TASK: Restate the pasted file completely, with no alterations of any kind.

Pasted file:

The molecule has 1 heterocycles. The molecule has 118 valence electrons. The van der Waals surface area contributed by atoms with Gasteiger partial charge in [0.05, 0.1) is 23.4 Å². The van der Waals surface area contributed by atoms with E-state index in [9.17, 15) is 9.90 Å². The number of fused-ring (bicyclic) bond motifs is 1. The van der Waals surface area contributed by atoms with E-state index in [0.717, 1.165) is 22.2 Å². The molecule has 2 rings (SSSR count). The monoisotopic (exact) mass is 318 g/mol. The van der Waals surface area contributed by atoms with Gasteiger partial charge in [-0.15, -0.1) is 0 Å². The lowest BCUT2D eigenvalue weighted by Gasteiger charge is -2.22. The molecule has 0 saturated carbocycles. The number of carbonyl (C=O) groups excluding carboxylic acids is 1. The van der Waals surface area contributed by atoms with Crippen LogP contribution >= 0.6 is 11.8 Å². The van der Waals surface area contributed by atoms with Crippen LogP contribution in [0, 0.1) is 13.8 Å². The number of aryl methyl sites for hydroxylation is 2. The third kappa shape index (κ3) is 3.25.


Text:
The molecule has 1 heterocycles. The molecule has 118 valence electrons. The van der Waals surface area contributed by atoms with Gasteiger partial charge in [0.05, 0.1) is 23.4 Å². The van der Waals surface area contributed by atoms with E-state index in [9.17, 15) is 9.90 Å². The number of fused-ring (bicyclic) bond motifs is 1. The van der Waals surface area contributed by atoms with E-state index in [0.717, 1.165) is 22.2 Å². The molecule has 2 rings (SSSR count). The monoisotopic (exact) mass is 318 g/mol. The van der Waals surface area contributed by atoms with Gasteiger partial charge in [-0.15, -0.1) is 0 Å². The lowest BCUT2D eigenvalue weighted by Gasteiger charge is -2.22. The molecule has 0 saturated carbocycles. The number of carbonyl (C=O) groups excluding carboxylic acids is 1. The van der Waals surface area contributed by atoms with Crippen LogP contribution >= 0.6 is 11.8 Å². The van der Waals surface area contributed by atoms with Crippen LogP contribution in [0, 0.1) is 13.8 Å². The number of aryl methyl sites for hydroxylation is 2. The third kappa shape index (κ3) is 3.25.